Other than that, everything looks good. The liquor is actually starting to smell like white wine and with time will clear to look like it, too...unless it oxidizes.
2. As a singer, what do you most want to perform that you haven't had a chance to do yet?
I've always said that there is one role that I want to sing before I give it up: Figaro in Mozart's Le nozze di Figaro. My strength as a singer isn't my voice, which is a passable instrument, but rather the extras I bring to the performance. I am a good comic actor with a decent sense of timing, and I have very nuanced interpretive skills. I feel that the role of Figaro best combines a very singable role with the slapstick comedy I do so well onstage and other interpretive needs.
3. What advice would you give to someone who was looking to set up their own business?
Oy vey! I'm not sure if I'm really qualified to answer this. I guess the best advice I can give is to have better business acumen than I possess!
My problem is that I feel that I have marketable skills, I do good work when I apply myself, and I am good at selling myself and my business. I am absolutely horrendous at money matters, though. Based on my experience with a certain client, with banks, and with the IRS, my advice to someone hoping to start a business is to do as much research as possible. Familiarize yourself with all the applicable tax laws, accounting systems, and types of business. If you can afford one, hire an accountant. Save all receipts and keep excellent records of everything related to income and expenses. Don't be afraid to spend money and take business losses in order to get your business started. And have realistic expectations about what you offer and who your prospective client base is.
4. How have your relationships with close friends from college changed since you left Amherst?
Some friends I thought I would keep in touch with have dropped off the map. Others I never thought I'd see again I see on a regular basis.
My best friend from college is still a very good friend, but he has managed to alienate a good number of my friends (and me, at times) with some of his pig-headed beliefs and remarks. (Y'all know who I'm talking about.)
Other friendships I've maintained since college have transformed and deepened as we've all grown as individuals. I am constantly learning new and interesting things about some of my friends, and I like to think that I throw a few interesting surprises their way occasionally. Of note, I am far more comfortable with who I am than I was in college, and I think that has allowed me a different level of intimacy with my friends than I had in college. I hope that, as my friends continue to see that I'm basically a decent guy despite all my faults, I can continue to deepen and increase the comfort and intimacy of these friendships.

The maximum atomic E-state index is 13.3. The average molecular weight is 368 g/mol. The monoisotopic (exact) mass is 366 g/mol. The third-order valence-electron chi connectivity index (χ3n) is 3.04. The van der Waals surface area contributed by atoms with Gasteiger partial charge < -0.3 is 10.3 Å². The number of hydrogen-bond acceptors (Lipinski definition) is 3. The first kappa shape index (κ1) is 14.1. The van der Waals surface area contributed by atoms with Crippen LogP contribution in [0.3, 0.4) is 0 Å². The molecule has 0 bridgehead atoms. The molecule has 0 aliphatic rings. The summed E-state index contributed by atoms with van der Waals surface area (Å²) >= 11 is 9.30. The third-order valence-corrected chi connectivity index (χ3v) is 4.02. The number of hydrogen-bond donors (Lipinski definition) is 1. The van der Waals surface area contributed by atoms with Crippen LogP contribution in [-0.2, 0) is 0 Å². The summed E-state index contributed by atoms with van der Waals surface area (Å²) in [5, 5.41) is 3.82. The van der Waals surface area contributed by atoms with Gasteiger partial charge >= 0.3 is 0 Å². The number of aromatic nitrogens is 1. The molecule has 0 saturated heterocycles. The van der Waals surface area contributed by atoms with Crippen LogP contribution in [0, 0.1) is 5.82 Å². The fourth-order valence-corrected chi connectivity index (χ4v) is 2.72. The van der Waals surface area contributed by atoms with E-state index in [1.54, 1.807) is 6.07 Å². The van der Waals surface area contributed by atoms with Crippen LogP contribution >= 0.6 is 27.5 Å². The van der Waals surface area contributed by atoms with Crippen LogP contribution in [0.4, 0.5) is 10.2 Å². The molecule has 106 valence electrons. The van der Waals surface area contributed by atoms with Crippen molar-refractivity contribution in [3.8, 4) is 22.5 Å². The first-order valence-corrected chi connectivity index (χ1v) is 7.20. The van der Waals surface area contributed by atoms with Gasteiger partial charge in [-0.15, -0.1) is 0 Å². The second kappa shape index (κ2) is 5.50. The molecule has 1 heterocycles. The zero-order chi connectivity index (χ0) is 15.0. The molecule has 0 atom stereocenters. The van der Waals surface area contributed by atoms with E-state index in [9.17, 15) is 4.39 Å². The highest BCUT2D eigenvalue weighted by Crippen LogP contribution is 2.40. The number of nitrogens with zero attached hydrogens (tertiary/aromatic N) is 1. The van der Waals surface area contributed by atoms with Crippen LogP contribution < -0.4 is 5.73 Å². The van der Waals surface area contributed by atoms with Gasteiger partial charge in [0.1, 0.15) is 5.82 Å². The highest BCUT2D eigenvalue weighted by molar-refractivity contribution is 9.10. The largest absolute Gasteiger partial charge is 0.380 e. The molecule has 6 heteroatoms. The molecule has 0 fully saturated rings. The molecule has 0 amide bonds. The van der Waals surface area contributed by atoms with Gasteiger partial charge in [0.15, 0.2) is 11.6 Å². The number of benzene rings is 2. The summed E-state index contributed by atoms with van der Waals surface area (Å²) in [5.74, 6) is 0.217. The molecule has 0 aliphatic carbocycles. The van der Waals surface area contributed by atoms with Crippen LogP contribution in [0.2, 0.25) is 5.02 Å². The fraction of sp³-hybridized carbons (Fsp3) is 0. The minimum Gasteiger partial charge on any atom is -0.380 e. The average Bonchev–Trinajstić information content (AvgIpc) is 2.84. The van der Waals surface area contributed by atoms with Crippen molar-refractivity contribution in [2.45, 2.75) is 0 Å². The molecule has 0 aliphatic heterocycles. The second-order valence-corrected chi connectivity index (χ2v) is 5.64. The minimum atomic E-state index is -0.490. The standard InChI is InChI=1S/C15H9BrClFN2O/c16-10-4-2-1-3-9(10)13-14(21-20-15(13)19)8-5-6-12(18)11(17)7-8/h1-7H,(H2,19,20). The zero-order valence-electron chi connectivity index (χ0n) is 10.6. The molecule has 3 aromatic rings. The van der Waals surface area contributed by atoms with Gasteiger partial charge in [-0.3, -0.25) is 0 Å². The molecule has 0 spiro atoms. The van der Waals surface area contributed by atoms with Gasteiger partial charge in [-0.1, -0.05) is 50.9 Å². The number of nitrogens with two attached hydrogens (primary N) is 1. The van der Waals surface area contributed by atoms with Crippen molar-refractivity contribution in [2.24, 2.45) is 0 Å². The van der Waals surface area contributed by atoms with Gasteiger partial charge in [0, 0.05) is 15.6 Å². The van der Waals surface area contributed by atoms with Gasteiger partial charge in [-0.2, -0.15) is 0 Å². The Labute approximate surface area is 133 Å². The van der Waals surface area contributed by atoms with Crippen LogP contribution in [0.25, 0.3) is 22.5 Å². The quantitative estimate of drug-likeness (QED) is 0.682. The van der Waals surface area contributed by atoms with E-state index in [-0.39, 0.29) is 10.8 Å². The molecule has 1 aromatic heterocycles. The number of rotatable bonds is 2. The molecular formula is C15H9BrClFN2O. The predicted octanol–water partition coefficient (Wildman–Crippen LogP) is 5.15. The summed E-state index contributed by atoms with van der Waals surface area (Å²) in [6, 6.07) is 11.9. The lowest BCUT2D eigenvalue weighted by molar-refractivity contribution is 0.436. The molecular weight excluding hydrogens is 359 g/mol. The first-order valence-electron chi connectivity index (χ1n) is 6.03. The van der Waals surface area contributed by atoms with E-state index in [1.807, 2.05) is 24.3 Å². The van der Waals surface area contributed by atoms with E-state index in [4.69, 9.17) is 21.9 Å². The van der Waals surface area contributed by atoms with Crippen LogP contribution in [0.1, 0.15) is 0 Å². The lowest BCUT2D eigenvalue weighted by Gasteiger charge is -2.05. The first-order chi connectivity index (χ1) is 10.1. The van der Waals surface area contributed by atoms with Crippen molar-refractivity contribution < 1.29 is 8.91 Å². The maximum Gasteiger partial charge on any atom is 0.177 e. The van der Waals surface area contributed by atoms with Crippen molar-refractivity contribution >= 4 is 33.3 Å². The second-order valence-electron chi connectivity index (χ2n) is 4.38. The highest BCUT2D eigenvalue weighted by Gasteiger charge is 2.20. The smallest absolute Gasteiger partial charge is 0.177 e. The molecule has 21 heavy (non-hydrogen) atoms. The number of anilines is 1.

5. At softball games, do you really yell things like "go Sputum" and if so is it hard to keep a straight face while you do?
I make no attempt to keep a straight face! I actually usually conjugate (is that the right term?) the name, shouting out, "Go Sputa!"
Anyone who has played sports with me knows that I am a wiseass and a notorious trash-talker. It's part of the fun. Yesterday, my star player, who is a huge Michael Jordan fan, swung and missed at the first pitch. I shouted out, "Yeah, you play baseball like Michael Jordan, too!" Everyone got very quiet, and he glared at me. He rifled the next pitch into left field for a double and scored a run a minute later. We all laughed about it.
I am ultra-competitive and really get into the game. But I never lose sight of the fact that it is "just a game," and so I try to be fair and encouraging and always try to inject a little humor into things. "Go Sputa" is one of the tamer things to come out of my mouth...when I'm not babbling inanities in a foreign (or sometimes made-up) language.
I hope this answers your questions. Again, everyone, feel free to ask me your own questions or to ask me to interview you.